The UK and Ireland have dropped plans for a joint bid to host the 2030 FIFA World Cup to focus on hosting the 2028 Euros tournament instead.
The United Kingdom and Ireland have dropped plans for a joint bid to host the 2030 FIFA World Cup, opting to try and stage the 2028 European Championship instead.
The change of plans from the football associations of England, Scotland, Wales, Northern Ireland and the Republic of Ireland come amid doubts and disputes over FIFA's future programme for the World Cup.
FIFA's president Gianni Infantino has pushed to double the frequency of the tournaments so they are held every two years, but countries in Europe have been leading the opposition to this and the British Isles bidders judged that resisting Infantino's proposal while seeking the World Cup tournament hosting rights would have damaged their chances of success.
“I think we’ve been very clear as all the UEFA countries — we didn’t think that a biennial World Cup either in men’s or women’s was a good idea,” English FA chief executive Mark Bullingham said on Monday, revealing his opposition for the first time to reporters. "We don’t believe that they’ll come to fruition. So we’re stepping back again.
“We looked at the two opportunities in front of us and the 2028 Euros is very clear as an opportunity. A very clear timeline."
Countries have until next month to register interest in hosting the European Championship in 2028 or 2032, with a vote scheduled for next year. UEFA could expand the tournament from 24 teams in Germany in 2024 to 32 participants in future, putting the British Isles bid in a strong position to use existing infrastructure to meet the hosting demands.
“UEFA are being very transparent with all 55 countries that they want to use the 2024 and 2028 men’s Euros to rebuild their coffers and rebuild their reserves, which they’ve had to use during the pandemic,” Bullingham said. “We believe we could put together an incredibly strong tournament in many ways and we also know we can have a really strong commercial return to UEFA, and we feel that puts us in a strong position."
How would the 2028 Euros be staged?
England last hosted the World Cup in 1966 and also failed with a bid for the 2006 tournament. But it hosted the 1996 European Championship and Wembley had eight games last year when the competition was staged across Europe. Scotland also staged four Euro 2020 games at Hampden Park in Glasgow.
Northern Ireland is part of the bid but is only likely to be used for team bases with Windsor Park's Belfast capacity around 18,000 below the UEFA requirements. Cardiff has the 74,000-capacity Principality Stadium and Dublin's Aviva Stadium fits more than 50,000.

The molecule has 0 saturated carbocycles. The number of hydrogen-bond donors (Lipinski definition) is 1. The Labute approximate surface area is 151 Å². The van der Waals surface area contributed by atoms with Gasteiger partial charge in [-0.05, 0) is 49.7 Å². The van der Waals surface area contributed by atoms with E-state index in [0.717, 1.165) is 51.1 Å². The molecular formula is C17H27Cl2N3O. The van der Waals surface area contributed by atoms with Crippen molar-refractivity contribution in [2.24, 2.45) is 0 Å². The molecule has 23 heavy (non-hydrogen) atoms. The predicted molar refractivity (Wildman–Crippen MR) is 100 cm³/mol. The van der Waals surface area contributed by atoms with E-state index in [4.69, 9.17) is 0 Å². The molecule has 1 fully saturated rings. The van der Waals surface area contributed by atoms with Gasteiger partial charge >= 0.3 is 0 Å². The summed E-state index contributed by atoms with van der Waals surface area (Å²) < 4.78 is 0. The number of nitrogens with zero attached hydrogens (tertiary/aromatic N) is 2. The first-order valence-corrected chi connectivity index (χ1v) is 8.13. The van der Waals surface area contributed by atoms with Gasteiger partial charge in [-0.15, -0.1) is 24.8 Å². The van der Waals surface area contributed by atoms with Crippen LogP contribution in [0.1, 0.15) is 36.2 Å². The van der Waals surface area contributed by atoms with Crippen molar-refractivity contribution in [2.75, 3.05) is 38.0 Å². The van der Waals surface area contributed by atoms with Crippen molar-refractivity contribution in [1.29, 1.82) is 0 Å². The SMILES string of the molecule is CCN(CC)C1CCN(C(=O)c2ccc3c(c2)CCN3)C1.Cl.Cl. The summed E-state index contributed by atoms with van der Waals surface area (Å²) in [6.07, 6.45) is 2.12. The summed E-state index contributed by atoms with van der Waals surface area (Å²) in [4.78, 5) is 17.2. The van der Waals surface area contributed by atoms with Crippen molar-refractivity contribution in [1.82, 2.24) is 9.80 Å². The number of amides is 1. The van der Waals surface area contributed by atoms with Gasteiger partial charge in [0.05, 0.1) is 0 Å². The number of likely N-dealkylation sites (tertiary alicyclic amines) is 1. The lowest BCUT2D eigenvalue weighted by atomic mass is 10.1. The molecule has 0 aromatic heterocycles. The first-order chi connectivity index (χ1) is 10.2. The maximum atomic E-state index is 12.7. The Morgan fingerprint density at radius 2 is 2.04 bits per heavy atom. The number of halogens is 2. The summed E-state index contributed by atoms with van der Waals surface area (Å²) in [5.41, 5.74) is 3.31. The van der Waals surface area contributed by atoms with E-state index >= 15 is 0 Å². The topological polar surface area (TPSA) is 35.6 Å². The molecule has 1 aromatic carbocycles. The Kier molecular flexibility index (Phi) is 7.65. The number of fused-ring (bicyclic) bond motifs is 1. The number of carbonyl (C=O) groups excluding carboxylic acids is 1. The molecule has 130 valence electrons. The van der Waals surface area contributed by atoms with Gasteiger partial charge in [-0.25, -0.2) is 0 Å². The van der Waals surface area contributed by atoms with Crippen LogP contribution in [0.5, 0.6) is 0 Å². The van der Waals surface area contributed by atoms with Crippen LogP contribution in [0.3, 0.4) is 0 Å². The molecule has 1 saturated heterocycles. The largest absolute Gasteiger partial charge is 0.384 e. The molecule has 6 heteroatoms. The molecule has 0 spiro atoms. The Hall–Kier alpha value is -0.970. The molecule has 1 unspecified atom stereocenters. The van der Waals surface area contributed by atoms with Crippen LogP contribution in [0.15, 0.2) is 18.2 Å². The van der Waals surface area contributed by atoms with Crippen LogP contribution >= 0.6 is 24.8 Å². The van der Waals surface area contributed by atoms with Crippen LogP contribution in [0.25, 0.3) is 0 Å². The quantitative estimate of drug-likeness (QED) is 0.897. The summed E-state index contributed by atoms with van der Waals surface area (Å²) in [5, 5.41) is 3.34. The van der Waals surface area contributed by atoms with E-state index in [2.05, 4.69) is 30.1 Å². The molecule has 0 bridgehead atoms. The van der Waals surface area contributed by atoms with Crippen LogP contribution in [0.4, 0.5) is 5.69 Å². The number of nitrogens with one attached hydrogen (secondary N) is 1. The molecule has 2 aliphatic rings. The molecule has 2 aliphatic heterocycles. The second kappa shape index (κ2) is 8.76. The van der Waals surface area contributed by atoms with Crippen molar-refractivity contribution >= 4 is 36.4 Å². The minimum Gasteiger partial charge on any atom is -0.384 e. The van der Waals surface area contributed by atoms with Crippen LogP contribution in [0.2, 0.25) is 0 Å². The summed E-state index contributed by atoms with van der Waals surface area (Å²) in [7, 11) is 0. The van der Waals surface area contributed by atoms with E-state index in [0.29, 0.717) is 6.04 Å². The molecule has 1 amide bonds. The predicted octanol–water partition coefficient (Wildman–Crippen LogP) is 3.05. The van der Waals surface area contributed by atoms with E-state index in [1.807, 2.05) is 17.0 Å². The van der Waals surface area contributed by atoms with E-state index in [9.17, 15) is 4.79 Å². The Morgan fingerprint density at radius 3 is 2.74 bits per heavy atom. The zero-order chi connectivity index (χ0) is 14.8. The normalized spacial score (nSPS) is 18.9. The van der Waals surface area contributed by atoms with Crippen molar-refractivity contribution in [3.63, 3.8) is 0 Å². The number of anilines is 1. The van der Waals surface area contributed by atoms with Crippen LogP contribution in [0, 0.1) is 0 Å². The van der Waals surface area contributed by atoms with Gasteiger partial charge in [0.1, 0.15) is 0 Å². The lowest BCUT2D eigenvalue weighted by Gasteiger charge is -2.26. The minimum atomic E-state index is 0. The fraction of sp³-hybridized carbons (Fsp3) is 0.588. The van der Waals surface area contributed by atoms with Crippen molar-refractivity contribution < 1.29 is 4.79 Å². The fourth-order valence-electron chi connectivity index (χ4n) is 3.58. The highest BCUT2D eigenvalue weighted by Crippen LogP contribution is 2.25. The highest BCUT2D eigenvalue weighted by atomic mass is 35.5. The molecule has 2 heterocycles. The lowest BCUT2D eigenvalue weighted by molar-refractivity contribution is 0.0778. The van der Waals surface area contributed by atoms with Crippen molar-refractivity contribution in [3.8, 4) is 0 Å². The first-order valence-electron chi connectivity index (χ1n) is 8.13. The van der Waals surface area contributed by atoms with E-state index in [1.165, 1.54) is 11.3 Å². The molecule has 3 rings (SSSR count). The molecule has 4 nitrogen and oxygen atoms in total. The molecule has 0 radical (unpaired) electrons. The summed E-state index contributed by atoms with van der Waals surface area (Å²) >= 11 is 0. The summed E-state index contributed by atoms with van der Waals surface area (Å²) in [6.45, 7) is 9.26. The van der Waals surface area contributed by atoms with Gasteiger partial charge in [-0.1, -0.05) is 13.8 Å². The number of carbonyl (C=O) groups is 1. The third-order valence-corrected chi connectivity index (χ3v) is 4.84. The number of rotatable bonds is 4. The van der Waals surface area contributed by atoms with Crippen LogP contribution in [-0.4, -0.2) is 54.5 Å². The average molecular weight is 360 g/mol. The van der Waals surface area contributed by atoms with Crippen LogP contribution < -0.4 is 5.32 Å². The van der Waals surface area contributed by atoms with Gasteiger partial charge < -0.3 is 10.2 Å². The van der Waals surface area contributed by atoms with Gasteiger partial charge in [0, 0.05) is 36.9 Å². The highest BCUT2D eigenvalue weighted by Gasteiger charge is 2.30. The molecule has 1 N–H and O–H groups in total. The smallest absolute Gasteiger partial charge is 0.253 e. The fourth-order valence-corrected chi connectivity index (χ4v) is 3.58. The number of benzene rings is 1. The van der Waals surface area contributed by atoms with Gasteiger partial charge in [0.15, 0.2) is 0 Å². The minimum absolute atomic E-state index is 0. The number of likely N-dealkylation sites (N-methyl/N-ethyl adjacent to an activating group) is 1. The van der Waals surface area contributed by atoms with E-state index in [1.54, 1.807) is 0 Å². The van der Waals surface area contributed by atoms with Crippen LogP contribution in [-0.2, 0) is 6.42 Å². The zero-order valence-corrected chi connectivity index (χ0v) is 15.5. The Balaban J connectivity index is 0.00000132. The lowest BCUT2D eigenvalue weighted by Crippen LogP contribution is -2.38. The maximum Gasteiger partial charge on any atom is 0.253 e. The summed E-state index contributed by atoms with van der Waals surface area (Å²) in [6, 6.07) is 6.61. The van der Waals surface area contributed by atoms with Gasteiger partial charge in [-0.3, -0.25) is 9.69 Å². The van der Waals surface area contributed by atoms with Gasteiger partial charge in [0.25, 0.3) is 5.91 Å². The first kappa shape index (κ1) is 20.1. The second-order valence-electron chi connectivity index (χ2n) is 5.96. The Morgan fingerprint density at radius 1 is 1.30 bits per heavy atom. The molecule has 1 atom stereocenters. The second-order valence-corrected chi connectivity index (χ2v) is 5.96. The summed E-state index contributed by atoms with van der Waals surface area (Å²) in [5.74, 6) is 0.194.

"There's been an ongoing feasibility study over a fairly long period of time looking at 2030. There is obviously still some uncertainty around 2030 in terms of the bidding landscape, FIFA still have discussions ongoing about a biennial World Cup" said Scottish FA chief executive Ian Maxwell in a video statement.
"There's a clearer path to 2028, we can see that mapped out in front of us in terms of UEFA timelines, the return on investment from both competitions is broadly similar."
Meanwhile, Irish FA chief executive Patrick Nelson said in a statement they intend to play a "full and active role in hosting if the five-nation bid is chosen by UEFA."
"We will work with partners to be in a position to hold matches here" he added.
Although the 2021 Wembley final was marred by violence by England fans ahead of the loss to Italy, UEFA has shown its backing to London by choosing to stage a game with CONMEBOL between European champion Italy and South American champion Argentina in the city in June. England is staging the women's European Championship after that in June.
Which countries will bid to host the 2030 World Cup?
Spain and Portugal are already pursuing a joint bid to host the 2030 World Cup, with Morocco possibly also involved.
UEFA favours just one European candidate so the British Isles ruling themselves out of contention clears the way for the Spain-Portugal bid.
There is also a coalition of South American countries keen on bidding from Argentina, Uruguay, Paraguay and Chile.
Following corruption investigations into the 2018 and 2022 World Cup bidding contests, decisions are now made in a FIFA vote by all 211 member associations rather than the smaller ruling council, with full publication of how contenders have been scored by inspectors before the vote, along with human rights assessments.
The next football World Cup will be held in Qatar later this year, and the 2026 edition will be hosted by the United States, Canada and Mexico.